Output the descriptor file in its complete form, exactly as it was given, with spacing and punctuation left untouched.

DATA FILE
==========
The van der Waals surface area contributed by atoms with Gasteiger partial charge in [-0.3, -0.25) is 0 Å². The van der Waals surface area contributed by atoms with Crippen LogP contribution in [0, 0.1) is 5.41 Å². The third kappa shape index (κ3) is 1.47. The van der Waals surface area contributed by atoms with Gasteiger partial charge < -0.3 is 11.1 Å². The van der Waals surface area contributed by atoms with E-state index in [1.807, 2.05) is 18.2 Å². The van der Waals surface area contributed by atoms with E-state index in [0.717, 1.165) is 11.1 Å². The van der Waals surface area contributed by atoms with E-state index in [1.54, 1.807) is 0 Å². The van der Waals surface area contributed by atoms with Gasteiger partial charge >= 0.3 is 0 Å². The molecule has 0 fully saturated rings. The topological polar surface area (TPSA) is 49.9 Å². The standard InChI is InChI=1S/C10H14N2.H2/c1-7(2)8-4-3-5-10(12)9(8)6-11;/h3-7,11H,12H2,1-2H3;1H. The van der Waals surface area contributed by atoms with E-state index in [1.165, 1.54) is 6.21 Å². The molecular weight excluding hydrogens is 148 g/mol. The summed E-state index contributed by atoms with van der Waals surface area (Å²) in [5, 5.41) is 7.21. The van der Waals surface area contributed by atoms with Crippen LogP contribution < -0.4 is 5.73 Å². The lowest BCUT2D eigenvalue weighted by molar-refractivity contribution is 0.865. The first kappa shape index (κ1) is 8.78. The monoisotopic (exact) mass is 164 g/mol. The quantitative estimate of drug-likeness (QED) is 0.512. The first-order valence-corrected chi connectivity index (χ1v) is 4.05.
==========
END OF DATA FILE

The van der Waals surface area contributed by atoms with Gasteiger partial charge in [-0.3, -0.25) is 0 Å². The van der Waals surface area contributed by atoms with Crippen LogP contribution in [0, 0.1) is 5.41 Å². The third kappa shape index (κ3) is 1.47. The van der Waals surface area contributed by atoms with Gasteiger partial charge < -0.3 is 11.1 Å². The van der Waals surface area contributed by atoms with E-state index in [1.807, 2.05) is 18.2 Å². The van der Waals surface area contributed by atoms with E-state index in [0.717, 1.165) is 11.1 Å². The van der Waals surface area contributed by atoms with E-state index in [1.54, 1.807) is 0 Å². The van der Waals surface area contributed by atoms with Gasteiger partial charge >= 0.3 is 0 Å². The molecule has 0 fully saturated rings. The topological polar surface area (TPSA) is 49.9 Å². The standard InChI is InChI=1S/C10H14N2.H2/c1-7(2)8-4-3-5-10(12)9(8)6-11;/h3-7,11H,12H2,1-2H3;1H. The van der Waals surface area contributed by atoms with E-state index in [1.165, 1.54) is 6.21 Å². The molecular weight excluding hydrogens is 148 g/mol. The summed E-state index contributed by atoms with van der Waals surface area (Å²) in [5, 5.41) is 7.21. The van der Waals surface area contributed by atoms with Crippen LogP contribution < -0.4 is 5.73 Å². The lowest BCUT2D eigenvalue weighted by molar-refractivity contribution is 0.865. The first kappa shape index (κ1) is 8.78. The monoisotopic (exact) mass is 164 g/mol. The quantitative estimate of drug-likeness (QED) is 0.512. The first-order valence-corrected chi connectivity index (χ1v) is 4.05.